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John Herschel – Facts for Kids
It can be hard to be the son of a famous man. Although his father was the first person in history to discover a planet, John Herschel had his own illustrious career. He was not only an astronomer, but also a brilliant mathematician, a talented artist, musician and poet, and a loving family man.
Aries the Golden Ram
Aries was the winged ram from which the Golden Fleece came. Two thousand years ago his constellation marked the spring equinox when the Sun crossed the celestial equator near Beta and Gamma Arietis. The equinox is now in Pisces, but what strange object was discovered in 2007 in Aries?
Maria Mitchell - in Her Own Words
In her own words, America's first woman professor of astronomy tells of her meetings with the great and good of the nineteenth century. Maria Mitchell's (1818-1889) sister Phebe collected excerpts from journals and letters to present a pot pourri of Maria's life, ideas and work.
Saturn's Moons – Facts for Kids
Everybody recognizes Saturn's rings, but that isn't all that orbits the planet. There are shepherd moons, a moon with cold volcanoes erupting, a planet-sized moon, and more. It took nearly two hundred years for the first seven known moons to get names.
Celestial Sleuth – book review
A "celestial sleuth" solves puzzles in art, history and literature using astronomy. Why did Munch have a blood-red sky in "The Scream"? How did British sentries miss Paul Revere rowing across Boston Harbour under a full Moon? Which meteor shower did the characters in James Joyce's "Ulysses" see?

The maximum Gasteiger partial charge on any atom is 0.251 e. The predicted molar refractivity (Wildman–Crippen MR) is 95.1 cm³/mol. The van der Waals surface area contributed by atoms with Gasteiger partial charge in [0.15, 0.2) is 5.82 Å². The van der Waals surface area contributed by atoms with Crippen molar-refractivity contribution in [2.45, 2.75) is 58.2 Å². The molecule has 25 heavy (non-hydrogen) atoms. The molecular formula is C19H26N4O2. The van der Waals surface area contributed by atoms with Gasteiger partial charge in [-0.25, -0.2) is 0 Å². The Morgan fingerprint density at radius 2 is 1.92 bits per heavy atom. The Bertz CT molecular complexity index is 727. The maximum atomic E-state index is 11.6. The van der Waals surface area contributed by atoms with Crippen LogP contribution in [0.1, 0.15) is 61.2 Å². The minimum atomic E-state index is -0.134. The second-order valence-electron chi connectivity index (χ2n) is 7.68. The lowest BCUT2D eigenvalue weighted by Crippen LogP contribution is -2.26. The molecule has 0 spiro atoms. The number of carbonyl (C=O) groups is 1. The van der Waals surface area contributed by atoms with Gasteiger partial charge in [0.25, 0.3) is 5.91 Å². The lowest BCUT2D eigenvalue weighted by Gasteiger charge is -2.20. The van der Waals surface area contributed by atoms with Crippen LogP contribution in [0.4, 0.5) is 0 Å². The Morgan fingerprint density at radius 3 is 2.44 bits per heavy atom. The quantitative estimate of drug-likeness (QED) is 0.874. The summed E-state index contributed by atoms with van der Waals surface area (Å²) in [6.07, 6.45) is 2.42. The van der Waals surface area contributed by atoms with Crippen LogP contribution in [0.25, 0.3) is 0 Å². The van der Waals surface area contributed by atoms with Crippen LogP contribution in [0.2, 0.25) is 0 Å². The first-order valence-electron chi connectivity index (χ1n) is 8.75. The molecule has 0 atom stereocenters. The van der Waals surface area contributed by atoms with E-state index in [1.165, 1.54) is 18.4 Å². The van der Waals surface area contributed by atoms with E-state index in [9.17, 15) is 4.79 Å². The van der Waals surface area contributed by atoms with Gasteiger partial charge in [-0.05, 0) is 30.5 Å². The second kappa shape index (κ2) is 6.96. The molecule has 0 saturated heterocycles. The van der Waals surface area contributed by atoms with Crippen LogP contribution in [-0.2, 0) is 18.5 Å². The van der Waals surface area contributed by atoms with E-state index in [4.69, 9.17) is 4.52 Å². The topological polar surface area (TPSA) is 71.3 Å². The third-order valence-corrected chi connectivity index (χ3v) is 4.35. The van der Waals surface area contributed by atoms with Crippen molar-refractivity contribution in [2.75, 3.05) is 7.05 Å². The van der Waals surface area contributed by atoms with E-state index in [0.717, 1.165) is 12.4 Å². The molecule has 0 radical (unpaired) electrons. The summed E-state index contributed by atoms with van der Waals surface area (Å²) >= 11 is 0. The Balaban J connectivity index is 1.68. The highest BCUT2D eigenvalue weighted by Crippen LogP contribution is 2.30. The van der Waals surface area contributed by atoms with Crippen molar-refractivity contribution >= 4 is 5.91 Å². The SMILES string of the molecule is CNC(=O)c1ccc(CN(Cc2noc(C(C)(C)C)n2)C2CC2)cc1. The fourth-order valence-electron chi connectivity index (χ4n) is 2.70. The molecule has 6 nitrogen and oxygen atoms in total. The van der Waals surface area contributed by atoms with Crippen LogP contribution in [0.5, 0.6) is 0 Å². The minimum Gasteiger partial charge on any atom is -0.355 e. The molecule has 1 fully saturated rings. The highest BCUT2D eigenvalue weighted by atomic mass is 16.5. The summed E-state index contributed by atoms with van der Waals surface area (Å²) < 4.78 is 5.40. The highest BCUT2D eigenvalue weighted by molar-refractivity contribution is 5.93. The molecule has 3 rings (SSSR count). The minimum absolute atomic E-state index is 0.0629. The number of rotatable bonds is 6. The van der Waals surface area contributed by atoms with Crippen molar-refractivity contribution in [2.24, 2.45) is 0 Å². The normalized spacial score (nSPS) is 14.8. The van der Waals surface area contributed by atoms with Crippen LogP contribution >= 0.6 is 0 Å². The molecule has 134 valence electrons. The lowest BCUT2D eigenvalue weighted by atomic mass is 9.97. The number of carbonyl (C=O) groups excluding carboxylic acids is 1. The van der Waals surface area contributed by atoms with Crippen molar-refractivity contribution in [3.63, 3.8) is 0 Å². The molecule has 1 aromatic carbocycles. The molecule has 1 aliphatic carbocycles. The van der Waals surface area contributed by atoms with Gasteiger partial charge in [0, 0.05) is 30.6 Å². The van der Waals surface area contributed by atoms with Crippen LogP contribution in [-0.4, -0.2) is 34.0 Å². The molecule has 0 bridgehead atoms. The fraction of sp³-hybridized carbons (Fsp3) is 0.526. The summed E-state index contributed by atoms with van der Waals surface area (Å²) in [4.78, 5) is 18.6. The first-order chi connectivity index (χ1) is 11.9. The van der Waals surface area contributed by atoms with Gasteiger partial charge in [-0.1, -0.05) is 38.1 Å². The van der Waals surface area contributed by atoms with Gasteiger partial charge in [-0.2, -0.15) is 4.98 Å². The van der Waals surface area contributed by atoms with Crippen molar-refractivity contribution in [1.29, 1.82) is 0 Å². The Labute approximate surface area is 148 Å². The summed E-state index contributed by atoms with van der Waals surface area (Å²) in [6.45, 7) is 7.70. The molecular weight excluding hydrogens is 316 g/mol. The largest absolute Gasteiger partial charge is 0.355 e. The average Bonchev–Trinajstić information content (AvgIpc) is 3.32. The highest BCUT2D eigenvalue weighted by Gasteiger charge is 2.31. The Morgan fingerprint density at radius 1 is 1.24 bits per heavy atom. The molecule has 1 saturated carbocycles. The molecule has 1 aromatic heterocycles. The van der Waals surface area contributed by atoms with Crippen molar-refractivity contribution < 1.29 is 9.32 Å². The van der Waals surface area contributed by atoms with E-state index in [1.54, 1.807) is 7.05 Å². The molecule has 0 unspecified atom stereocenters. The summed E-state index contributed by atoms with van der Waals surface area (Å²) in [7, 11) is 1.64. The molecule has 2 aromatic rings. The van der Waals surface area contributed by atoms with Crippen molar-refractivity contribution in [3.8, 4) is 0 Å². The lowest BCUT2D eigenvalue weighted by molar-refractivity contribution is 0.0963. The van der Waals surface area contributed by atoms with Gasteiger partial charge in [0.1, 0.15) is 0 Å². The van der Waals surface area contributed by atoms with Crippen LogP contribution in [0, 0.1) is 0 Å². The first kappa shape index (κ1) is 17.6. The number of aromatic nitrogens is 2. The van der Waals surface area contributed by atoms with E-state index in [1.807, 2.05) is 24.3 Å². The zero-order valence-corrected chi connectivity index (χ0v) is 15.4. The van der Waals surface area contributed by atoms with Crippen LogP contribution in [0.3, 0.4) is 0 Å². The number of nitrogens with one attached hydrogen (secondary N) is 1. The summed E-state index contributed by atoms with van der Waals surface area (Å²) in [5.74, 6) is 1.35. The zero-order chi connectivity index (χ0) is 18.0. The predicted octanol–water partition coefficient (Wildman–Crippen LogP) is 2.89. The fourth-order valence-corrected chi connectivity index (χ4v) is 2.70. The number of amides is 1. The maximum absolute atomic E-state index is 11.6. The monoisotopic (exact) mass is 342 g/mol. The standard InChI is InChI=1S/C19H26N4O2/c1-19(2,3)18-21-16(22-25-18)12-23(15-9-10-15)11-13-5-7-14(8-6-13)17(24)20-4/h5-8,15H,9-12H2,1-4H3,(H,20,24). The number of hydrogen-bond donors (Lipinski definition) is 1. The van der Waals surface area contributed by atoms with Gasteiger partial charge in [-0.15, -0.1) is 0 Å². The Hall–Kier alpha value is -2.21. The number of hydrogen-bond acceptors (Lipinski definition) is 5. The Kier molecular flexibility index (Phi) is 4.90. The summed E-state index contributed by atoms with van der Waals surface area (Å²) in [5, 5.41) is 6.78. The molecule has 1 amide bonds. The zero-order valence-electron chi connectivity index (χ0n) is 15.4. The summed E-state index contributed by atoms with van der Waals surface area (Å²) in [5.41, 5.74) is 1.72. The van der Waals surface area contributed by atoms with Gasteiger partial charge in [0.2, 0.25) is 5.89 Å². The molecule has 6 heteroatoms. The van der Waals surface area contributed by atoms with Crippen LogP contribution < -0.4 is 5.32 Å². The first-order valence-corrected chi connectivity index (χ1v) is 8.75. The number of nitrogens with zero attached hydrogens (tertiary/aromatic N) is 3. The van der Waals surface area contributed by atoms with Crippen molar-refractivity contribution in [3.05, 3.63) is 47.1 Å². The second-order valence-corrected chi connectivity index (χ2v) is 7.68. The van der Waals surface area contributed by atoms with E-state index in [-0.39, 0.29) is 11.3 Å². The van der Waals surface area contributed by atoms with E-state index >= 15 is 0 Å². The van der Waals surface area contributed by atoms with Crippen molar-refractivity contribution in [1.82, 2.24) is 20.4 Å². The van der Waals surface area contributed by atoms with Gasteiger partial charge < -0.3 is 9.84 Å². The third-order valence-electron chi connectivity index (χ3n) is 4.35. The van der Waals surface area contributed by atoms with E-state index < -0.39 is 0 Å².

Phantom Planets and Moons
Moons of Venus and Mercury? An unknown planet nearer the Sun than Mercury? Astronomers can misinterpret what they see, too. Happily, other observers, better instruments and new theoretical understandings can put it right. Here are some phantom objects that many astronomers once thought existed.
Lacaille's Skies - Sciences
There's a curious set of constellations in the southern skies. They don't represent exotic animals, heroic deeds or the foibles of ancient deities. They're composed of dim and nameless stars. Find out why Abbe Lacaille invented them, and take a quick tour.
Nicolas-Louis de Lacaille
Nicolas-Louis de Lacaille (1713-1762) was one of astronomy's greats. He surveyed nearly 10,000 stars in the southern hemisphere and invented fourteen new constellations still in use today. He was always thoughtful in dealing with others, but he really preferred the stars to people.
Hidden Universe 3D – film
Hidden things intrigue, fire the imagination, and move us to uncover them. In "Hidden Universe 3D" you can see what powerful technology has made visible. And you can see it in 3D on a giant screen. A wonderful experience.
Stars – Ten Facts for Kids
Stars are nuclear reactors. If a really big one took the Sun's place, it would swallow up the Sun and everything as far away as Jupiter. Yet others aren't much bigger than Jupiter. Big stars don't live very long and die in a blaze of glory. Smaller ones live for billions of years.
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